"And that's the thing that made him so great. It wasn't just the velocity of his fastball but it's where he put that fastball with that same velocity."

Another Dodger great has a special place in Wills' heart. "Roy Campanella had already had his accident by the time we got to Los Angeles. Campy didn't come down to Dodger Stadium too often but we would stop upstairs to see him when he came to the games in his wheelchair.

"It was exciting to see him. We would always try to give him warm and heartfelt remarks and he would respond the best way he could. He couldn't always respond audibly but he would touch your arm and you could feel him saying: "Thank you... or you're welcome."

Wills currently enjoys life with his wife Carla in Arizona and he continues to work on his other love: golf. "I live on a golf course now and practice and play often. But in golf, no matter how much I practice I will never conquer the game.

"I've shot under my age two times. And it happened two days in a row. The third day I went out and said: "Where did it go?" That's golf."

In baseball if I was facing a certain pitcher, I already knew that I would get two, three hits, steal three, four bases and score some runs that night. But if I'm going out to play golf I don't know what I'm going to get until I get there. That's why I love the game of golf so much."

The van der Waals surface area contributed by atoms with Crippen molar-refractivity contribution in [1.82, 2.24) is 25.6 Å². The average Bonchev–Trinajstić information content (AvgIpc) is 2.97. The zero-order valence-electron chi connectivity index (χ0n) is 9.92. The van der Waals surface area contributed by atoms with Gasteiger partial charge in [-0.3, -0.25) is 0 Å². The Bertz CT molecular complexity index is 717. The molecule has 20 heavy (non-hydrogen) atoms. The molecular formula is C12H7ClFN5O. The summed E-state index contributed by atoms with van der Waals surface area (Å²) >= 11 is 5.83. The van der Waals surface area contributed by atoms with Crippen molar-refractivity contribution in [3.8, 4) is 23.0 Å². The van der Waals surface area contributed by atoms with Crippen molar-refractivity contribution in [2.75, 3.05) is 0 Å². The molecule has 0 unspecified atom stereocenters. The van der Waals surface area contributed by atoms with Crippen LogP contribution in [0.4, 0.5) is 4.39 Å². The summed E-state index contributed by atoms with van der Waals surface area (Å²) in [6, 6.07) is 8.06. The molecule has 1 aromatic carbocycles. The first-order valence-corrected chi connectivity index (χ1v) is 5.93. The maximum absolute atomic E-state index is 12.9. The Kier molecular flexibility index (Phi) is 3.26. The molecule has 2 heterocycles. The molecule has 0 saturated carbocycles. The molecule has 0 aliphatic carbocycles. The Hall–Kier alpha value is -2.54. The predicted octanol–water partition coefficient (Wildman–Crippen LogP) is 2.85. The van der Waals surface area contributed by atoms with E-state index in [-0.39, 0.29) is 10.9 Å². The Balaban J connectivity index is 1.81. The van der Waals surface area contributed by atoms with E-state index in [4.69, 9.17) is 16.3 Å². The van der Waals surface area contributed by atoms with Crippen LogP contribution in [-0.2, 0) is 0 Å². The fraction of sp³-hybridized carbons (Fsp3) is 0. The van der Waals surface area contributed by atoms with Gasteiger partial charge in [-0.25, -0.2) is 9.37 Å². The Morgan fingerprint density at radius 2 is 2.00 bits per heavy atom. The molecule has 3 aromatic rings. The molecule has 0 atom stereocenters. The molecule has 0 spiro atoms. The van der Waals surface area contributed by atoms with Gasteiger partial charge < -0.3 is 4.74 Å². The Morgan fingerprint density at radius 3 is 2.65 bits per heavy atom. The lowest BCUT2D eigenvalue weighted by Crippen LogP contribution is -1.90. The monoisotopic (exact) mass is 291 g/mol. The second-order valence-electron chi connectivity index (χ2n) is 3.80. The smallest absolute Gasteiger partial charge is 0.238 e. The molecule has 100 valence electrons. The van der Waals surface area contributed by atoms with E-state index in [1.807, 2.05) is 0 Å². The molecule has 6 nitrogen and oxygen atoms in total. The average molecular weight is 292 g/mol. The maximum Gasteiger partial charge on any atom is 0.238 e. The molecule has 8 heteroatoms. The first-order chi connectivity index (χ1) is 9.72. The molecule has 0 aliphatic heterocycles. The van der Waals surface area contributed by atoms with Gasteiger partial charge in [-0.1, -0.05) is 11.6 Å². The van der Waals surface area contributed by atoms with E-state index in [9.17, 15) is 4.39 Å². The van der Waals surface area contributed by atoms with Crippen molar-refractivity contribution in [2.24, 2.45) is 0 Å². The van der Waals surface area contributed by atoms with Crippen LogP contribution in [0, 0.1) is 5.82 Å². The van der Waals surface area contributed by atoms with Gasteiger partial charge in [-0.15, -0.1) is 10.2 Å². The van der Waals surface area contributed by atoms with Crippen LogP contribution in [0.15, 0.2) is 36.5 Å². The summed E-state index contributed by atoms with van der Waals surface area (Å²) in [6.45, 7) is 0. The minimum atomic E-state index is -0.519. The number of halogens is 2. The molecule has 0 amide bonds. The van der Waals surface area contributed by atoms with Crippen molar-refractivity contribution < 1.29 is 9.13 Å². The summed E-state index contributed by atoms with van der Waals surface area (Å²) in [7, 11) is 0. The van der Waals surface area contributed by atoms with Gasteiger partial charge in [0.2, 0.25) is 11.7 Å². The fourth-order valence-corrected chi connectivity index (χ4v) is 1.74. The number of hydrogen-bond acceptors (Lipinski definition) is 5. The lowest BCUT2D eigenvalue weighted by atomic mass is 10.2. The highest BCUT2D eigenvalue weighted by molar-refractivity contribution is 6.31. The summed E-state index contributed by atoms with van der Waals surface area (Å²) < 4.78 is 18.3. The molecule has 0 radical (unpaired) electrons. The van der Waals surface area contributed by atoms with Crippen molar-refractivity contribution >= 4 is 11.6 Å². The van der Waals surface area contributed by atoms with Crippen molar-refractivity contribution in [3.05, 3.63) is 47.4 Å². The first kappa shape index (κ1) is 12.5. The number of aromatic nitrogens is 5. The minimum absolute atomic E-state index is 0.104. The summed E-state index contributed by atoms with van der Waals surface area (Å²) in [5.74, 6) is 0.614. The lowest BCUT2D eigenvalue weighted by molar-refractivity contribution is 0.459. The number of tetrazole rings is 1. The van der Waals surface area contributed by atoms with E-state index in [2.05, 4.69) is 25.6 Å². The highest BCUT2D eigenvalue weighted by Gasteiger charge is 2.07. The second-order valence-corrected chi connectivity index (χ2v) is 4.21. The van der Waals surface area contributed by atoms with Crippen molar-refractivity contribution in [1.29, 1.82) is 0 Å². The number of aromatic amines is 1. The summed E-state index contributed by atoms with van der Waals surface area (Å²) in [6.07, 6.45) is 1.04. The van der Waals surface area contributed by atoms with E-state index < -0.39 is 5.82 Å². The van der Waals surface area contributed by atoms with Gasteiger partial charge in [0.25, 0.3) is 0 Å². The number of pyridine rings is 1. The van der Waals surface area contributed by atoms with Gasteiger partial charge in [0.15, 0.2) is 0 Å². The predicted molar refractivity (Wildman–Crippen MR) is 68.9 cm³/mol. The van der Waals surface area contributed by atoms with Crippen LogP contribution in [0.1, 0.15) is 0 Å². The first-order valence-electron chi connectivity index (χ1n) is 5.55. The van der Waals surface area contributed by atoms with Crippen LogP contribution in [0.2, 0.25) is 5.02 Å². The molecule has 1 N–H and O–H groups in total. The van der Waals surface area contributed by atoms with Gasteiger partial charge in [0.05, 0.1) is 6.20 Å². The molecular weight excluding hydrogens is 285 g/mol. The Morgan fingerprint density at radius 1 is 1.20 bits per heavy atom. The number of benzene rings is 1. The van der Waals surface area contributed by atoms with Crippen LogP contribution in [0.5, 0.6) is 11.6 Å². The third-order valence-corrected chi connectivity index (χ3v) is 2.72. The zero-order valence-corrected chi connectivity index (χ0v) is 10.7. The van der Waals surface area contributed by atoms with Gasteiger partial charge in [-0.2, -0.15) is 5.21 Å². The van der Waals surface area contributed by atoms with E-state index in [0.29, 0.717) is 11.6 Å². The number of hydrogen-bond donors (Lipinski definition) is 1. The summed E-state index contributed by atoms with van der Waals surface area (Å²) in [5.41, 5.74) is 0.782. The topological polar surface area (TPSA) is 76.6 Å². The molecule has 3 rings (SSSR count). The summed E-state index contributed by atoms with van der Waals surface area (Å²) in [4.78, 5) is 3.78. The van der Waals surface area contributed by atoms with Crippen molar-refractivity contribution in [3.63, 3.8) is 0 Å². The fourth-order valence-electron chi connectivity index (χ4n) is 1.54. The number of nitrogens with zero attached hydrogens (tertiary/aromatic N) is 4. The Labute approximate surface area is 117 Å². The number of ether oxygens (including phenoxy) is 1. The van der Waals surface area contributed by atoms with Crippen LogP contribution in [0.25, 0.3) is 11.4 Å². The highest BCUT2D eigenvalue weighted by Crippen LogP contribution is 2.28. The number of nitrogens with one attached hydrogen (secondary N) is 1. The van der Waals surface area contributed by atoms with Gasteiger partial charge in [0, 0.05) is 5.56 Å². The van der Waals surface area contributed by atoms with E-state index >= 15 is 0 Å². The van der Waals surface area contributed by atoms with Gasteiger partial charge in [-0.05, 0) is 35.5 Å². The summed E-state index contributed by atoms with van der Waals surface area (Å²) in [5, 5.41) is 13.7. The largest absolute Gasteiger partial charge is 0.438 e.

Fred Altieri

Maury Wills in Spring Training at 'Maury's Pit'

Ever the competitor, Wills played it close to his blue vest when assessing the Dodgers chances following a productive spring: "The team looked good but every team looks good in spring training. The players worked hard and everyone got along well. But the true test is when the season starts.

"I think the front office for the Dodgers have some outstanding people in place calling the shots. Dave Roberts as a manager was a good selection. I think we're going to be fine but we have to get past just winning our division.

"It's great. The current ownership has adopted the spirit of the Dodgers that was laid down by the O'Malleys. They haven't done anything to diminish that spirit of being a Dodger: "Once a Dodger, always a Dodger."